The latest sign that the Legislature and Gov. Scott Walker haven’t done enough for the state’s business climate comes from the Kauffman Foundation and its annual index of entrepreneurial activity.
Wisconsin ranked 40th among the states in entrepreneurial activity in 2011, with 28 percent less entrepreneurial activity per 100,000 adult residents than the U.S. as a whole. According to Kauffman’s methodology, in 2011 230 Wisconsinites per 100,000 adult population counted as “entrepreneurs,” whereas 320 Americans per 100,000 population counted as “entrepreneurs.”
That, believe it or not, is a substantial improvement from 2010, when Wisconsin ranked only above West Virginia, with almost half the entrepreneurial rate of the U.S. as a whole. Growing to 40th put Wisconsin near the Midwestern average for entrepreneurship, but Wisconsin (and most of the Midwest) pales in entrepreneurial activity compared with states like Arizona (520 per 100,000 adults), Texas (440 per 100,000 adults), California (440 per 100,000 adults) and Colorado (420 per 100,000 adults).
All this is important because, the report begins …
The Kauffman Index of Entrepreneurial Activity is a leading indicator of new business creation in the United States. Capturing new business owners in their first month of significant business activity, this measure provides the earliest documentation of new business development across the country. … The Kauffman Index reveals important shifts in the national level of entrepreneurial activity and shifts in the demographic and geographic composition of new entrepreneurs across the country.
It is an economic development given that new businesses are where the largest number of new jobs are created. In Wisconsin, according to the Tax Foundation, the business tax climate is much more conducive to new businesses than to established businesses.
The Midwest doesn’t appear to be an entrepreneurial hotbed when measured by metropolitan areas either. Of the 15 largest Metropolitan Statistical Areas, Chicago (including southeast Wisconsin) and Detroit had the worst entrepreneurship rates, one-third as much as Atlanta, Phoenix and Los Angeles.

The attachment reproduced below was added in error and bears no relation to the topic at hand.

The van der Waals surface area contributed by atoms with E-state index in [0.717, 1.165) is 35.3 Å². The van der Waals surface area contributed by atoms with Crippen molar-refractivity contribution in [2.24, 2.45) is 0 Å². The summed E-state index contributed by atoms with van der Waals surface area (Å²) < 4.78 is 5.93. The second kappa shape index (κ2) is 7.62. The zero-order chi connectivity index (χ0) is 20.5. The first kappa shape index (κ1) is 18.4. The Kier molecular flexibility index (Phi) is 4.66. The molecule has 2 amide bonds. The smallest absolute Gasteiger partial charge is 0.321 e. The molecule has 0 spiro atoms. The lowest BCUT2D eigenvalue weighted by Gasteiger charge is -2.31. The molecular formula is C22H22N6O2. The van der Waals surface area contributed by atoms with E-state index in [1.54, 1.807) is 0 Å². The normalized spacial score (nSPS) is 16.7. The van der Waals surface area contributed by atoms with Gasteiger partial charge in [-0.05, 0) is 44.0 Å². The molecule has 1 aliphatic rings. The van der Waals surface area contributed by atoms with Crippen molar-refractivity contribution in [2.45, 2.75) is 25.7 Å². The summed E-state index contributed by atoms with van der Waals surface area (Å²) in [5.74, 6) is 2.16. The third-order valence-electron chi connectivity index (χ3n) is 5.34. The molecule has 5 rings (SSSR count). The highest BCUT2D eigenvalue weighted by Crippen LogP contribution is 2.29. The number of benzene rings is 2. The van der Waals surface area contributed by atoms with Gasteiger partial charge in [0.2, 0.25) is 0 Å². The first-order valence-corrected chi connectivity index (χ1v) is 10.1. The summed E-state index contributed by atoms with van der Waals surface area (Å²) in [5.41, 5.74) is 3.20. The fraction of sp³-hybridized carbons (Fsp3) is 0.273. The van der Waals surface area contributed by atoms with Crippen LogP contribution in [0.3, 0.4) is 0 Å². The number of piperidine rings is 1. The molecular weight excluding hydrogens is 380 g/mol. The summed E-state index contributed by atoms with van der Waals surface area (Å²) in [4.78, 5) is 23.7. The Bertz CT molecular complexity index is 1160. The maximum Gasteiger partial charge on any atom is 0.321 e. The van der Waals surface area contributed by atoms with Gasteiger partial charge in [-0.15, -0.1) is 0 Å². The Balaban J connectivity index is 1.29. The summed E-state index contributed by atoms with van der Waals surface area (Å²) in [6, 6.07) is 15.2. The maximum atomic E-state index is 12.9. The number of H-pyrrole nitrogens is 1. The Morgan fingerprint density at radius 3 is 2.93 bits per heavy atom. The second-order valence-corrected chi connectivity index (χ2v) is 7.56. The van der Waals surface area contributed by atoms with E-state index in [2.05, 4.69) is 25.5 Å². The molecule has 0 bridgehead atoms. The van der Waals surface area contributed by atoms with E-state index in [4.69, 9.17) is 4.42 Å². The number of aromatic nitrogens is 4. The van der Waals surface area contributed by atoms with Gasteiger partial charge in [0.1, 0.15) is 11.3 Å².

Wisconsin has not always been an entrepreneurial laggard. In the 1999–2001 period, Wisconsin had a slightly higher entrepreneurial rate than the U.S. as a whole. Wisconsin’s oldest and most established companies started as entrepreneurial concerns — someone with an idea he could develop, or an employee who thought he could do something better than his employer — and this state has a long list of business innovations in its history.
And yet, the decade of the 2000s appears to have been an entrepreneurial bummer in Wisconsin, with both having parties having controlled the Legislature, but one having been in the Executive Residence most of that time. That would be the administration of Gov. James Doyle, which raised taxes by $2.1 billion, yet made state finances some of the worst in the nation. The executive branch, not the legislative branch, creates regulations and hires the regulators, an important reason why taxes never say the whole story about a state’s business climate. And Wisconsin has the Department of Neverending Regulations, formerly known as Damn Near Russia, the state equivalent of the U.S. Employment Prevention Agency (EPA).
Proving that some people don’t get it, the Milwaukee Journal Sentinel has one of the Doyle (mis)administration’s economic marketers, Zach Brandon, now of the Wisconsin Angel Network:
In Wisconsin, however, a vibrant angel investing environment has helped fuel start-up growth, said Zach Brandon, director of the Wisconsin Angel Network.
“Year after year of record angel investing growth has fueled Wisconsin entrepreneurial activity, but the inability to pass comprehensive growth capital legislation at the state level puts this momentum at risk,” Brandon said.
That would be a “vibrant” environment only if you’re comparing it to no angel investment at all. Every business climate study conducted before the 2010 election concluded that Wisconsin’s angel investing environment was somewhere between below average and abysmal. Brandon’s boss, Doyle, could have insisted the Legislature pass “comprehensive growth capital legislation” at any point during Doyle’s eight years in office. Apparently Doyle was too busy figuring out how to increase taxes and generate billions of dollars in deficits to figure out how to create “comprehensive growth capital legislation.”
Of course, one should not expect any of those who want to be the next Democratic governor to do better than Gov. Scott Walker. At a forum of Democratic gubernatorial recall candidates Thursday came up with these winning statements, only one, Sen. Kathleen Vinehout (D–Alma), said something that could be considered less than lockstep anti-business: “We must stop pitting business against labor and driving a wedge between the public and private sectors.” When the headline of the story reads “Democrats in recall race zero in on wealthy,” and we all know that those evil “wealthy” are those who start businesses, create jobs and serve their customers, you can rest assured the Democratic Party should change its name to the We Hate Business Party.
Meanwhile, I eagerly await the Walker administration’s plans to really improve — that is, from mediocre at best to the best in the nation — the state’s business climate, which will benefit not just entrepreneurs, but, most importantly, business’ employees. It hasn’t happened yet, and it’s not happening right now.